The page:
Speeding ahead and honoured
Reading: Acts 17:1-
"Finally, brothers, pray for us, that the word of the Lord may speed ahead and be honoured, as happened among you, and that we may be delivered from wicked and evil men. For not all have faith. But the Lord is faithful. He will establish you and guard you against the evil one. And we have confidence in the Lord about you, that you are doing and will do the things that we command. May the Lord direct your hearts to the love of God and to the steadfastness of Christ."
If someone asks you whether you are you a half-
You know of course what they mean and what they’re getting at. They want to know what your basic outlook on life is; they want to know whether your take on life is fundamentally positive or negative.
And two people looking at exactly the same glass of water can describe it in different ways depending on their perspective – the optimist focuses on what he has and so says it’s half-
Abraham Lincoln put it more poetically when he wrote:
"We can complain because rose bushes have thorns, or rejoice because thorn bushes have roses."
Well, this afternoon we’re not interested in glasses be they half-
Paul was no stranger to difficulty and opposition in his life as a Christian missionary. The mission trip during which the church at Thessalonica was formed was no different.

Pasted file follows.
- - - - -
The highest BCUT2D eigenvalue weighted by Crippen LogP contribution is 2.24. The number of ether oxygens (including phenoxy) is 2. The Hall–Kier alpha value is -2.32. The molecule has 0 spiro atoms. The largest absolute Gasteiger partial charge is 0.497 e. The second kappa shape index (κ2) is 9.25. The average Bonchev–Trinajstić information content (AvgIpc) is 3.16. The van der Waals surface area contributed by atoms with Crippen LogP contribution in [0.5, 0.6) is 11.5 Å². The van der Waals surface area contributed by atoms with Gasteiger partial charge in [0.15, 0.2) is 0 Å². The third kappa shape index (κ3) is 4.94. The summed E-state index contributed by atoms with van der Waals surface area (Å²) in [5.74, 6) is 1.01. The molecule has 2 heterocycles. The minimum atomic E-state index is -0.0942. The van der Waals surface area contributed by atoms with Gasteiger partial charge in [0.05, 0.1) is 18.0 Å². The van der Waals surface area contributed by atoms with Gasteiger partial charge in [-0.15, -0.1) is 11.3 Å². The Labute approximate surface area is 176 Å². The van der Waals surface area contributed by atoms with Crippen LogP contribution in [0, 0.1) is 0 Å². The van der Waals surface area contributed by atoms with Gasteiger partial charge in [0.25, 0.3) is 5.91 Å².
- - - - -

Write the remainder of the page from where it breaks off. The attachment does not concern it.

Shortly after this trip had begun a split took place in the mission team. Paul and Barnabas disagreed over a question of personnel and the only way forward was to separate and each go their own way.
Paul carried on with Silas and soon Timothy was added to the team. Things were not yet straightforward though and the team experienced frustration as they tried to determine just where they ought to go. This was finally resolved when a clear call came to cross over to Europe and minster there.
Gospel success quickly followed in Philippi with some significant conversions taking place. However this success came at a price – opposition. Paul and Silas were arrested, badly treated and thrown into prison even though they had done nothing wrong.
They were released having been fully vindicated and travelled on. It was not long before they had arrived at Thessalonica and there carried on as they had previously. Paul went to the local Jewish synagogue where three weeks running he taught from the Jewish Scriptures, what we call the OT of the Bible. Paul focused on what had been written about the Messiah and in particular the need for the Messiah to suffer and then to rise again from the dead. He also clearly identified Jesus as being the Messiah these Scriptures spoke about.
Once again this clear proclamation of the gospel message of Jesus was met with success and once again this served to stir up violent opposition. It was quickly decided that it wasn’t safe for the missionaries to stay any longer in Thessalonica and they headed off to Berea which initially proved to be something of a refuge for them. Soon news of the progress of the gospel that was now taking place in Berea got back to Thessalonica and Paul’s opponents there now made their way to Berea where they caused more trouble. Paul left to make his way to Athens leaving instructions for Silas and Timothy to join him as soon as they could.